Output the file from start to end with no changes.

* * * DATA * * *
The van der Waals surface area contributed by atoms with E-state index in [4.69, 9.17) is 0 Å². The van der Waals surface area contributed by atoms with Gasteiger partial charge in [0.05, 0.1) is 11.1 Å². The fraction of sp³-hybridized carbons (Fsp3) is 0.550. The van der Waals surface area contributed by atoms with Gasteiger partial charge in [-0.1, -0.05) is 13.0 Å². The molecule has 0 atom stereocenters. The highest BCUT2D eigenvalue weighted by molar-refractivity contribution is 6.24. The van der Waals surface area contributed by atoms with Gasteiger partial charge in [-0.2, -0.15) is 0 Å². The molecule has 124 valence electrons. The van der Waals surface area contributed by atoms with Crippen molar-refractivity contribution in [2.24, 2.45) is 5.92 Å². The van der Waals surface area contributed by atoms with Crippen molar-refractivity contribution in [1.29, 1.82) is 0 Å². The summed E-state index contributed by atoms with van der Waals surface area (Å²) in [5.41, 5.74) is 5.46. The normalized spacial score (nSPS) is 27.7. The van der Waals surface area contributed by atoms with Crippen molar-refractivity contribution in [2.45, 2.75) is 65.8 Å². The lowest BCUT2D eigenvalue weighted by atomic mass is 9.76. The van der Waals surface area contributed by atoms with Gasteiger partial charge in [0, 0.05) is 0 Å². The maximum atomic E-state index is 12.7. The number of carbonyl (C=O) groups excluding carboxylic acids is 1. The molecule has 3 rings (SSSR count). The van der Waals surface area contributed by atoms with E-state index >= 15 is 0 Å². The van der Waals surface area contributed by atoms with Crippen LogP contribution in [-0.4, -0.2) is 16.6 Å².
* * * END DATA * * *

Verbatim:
The van der Waals surface area contributed by atoms with E-state index in [4.69, 9.17) is 0 Å². The van der Waals surface area contributed by atoms with Gasteiger partial charge in [0.05, 0.1) is 11.1 Å². The fraction of sp³-hybridized carbons (Fsp3) is 0.550. The van der Waals surface area contributed by atoms with Gasteiger partial charge in [-0.1, -0.05) is 13.0 Å². The molecule has 0 atom stereocenters. The highest BCUT2D eigenvalue weighted by molar-refractivity contribution is 6.24. The van der Waals surface area contributed by atoms with Gasteiger partial charge in [-0.2, -0.15) is 0 Å². The molecule has 124 valence electrons. The van der Waals surface area contributed by atoms with Crippen molar-refractivity contribution in [2.24, 2.45) is 5.92 Å². The van der Waals surface area contributed by atoms with Crippen molar-refractivity contribution in [1.29, 1.82) is 0 Å². The summed E-state index contributed by atoms with van der Waals surface area (Å²) in [5.41, 5.74) is 5.46. The normalized spacial score (nSPS) is 27.7. The van der Waals surface area contributed by atoms with Crippen molar-refractivity contribution in [2.45, 2.75) is 65.8 Å². The lowest BCUT2D eigenvalue weighted by atomic mass is 9.76. The van der Waals surface area contributed by atoms with Gasteiger partial charge in [0, 0.05) is 0 Å². The maximum atomic E-state index is 12.7. The number of carbonyl (C=O) groups excluding carboxylic acids is 1. The molecule has 3 rings (SSSR count). The van der Waals surface area contributed by atoms with E-state index >= 15 is 0 Å². The van der Waals surface area contributed by atoms with Crippen LogP contribution in [-0.4, -0.2) is 16.6 Å².